On this one, you need to be sure the domain is priced to fit your plan. Buying to flip is different than buying to build an insurance agency. If you want to flip it, it should be undervalued straight up.
Buying to build allows you to be a little more lax in my opinion. After all, if this is to be the vehicle for a $10 million business, the $25k vs $45k on the domain isn’t as material as a harvester might see it.
Lease to Buy.
Lease to buy is a cool option i seem to hear more people doing lately. Especially with domainers answering the call to build out more of their properties instead of parking them.
Leasing lowers the risk for the domain owner- he gets a flat rate per month or year, and only sells at certain points of tine or revenue that are agreed upon in advance. Example- I lease the domain at $2K per month with the option to buy it every 12 months for $60K.
If I don’t exercise the buyout option, the domain reverts to the owner.
Lease to buy is good for the developer/investor because you don’t have to put as much money up front, and you get to ‘test drive’ the domain. See if your intuition about it is right and it can grow and make money.
It’s also nice because we all know things can always change in a given vertical or SERP, with new competitors coming in, Google changing, suppliers or lead buyers entering/exiting, or potential acquirers losing their appetite to buy because the economy tanked. In short, it hedges you against external circumstances.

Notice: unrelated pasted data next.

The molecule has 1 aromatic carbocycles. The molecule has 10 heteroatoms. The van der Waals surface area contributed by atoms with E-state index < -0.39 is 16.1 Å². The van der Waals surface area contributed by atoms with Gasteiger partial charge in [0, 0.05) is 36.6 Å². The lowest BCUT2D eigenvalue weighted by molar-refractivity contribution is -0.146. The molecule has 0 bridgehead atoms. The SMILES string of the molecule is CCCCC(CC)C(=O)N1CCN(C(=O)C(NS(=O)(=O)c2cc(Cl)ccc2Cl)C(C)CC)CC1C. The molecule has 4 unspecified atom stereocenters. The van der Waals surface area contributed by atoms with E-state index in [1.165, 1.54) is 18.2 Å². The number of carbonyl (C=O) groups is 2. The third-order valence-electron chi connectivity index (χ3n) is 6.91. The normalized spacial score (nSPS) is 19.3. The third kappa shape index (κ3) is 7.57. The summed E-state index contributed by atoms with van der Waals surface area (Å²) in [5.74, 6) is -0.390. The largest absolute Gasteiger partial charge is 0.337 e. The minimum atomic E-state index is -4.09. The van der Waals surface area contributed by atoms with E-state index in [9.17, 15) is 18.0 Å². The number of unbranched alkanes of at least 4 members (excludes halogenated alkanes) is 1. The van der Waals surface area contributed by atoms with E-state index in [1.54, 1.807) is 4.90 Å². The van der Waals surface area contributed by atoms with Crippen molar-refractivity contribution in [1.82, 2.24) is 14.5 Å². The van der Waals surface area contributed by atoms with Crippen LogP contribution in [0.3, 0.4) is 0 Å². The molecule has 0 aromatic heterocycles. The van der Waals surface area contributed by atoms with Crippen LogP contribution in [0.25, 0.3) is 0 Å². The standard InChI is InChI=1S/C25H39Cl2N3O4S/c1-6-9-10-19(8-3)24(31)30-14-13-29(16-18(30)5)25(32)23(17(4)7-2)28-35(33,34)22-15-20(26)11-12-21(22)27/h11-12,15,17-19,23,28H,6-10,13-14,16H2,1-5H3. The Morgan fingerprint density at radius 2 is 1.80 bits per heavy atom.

Do some Revenue Sharing.
Another one for domainers or existing businesses that allows for that type of test run and some flexibility is a “revshare”.
So I come in and the current revenue is $50K per month. Let’s say it’s an assisted living lead gen website. The owner doesn’t want to give up equity stake because he doesn’t know me well (yet), and even if I have a track record and look sexy in a pair of jeans, we need to see how this will work.
We set a defined timeline of 4 months. That gives me ample time to do some PPC testing, amp up the organic rankings, and see how we can push that $50K to $75K. The revshare deal is 50% of any upside over the baseline of $50K. After it runs, we agree to sit down and talk about a more long-term solution (like an equity stake, investment, or even a new LLC we share on the site) if all goes well.
Revshares also are the perfect solution if you’ve got a domain owner who never wants to sell their property, or lose control. Again, I’ll cite the current growing trends of domainers to test the waters in developing their domains vs parking. A revshare let’s them keep 100% ownership, gives a defined period of time for the marketer to go to work, and share in the upside.
Simply set the baseline at the average revenue the domain is earning parked over the last 6 months, or similar, and try it.
Got your mind spinning?
There’s infinite options on how to structure a partnership or deal to take a run at internet niches. Like I said, a 5 year old company that sells shoes online is going to come in at a much different place than a domainer who just wants to capture more revenue.
The skills to help bring each of them more money are probably much more similar than the structure you’ll end up finding works.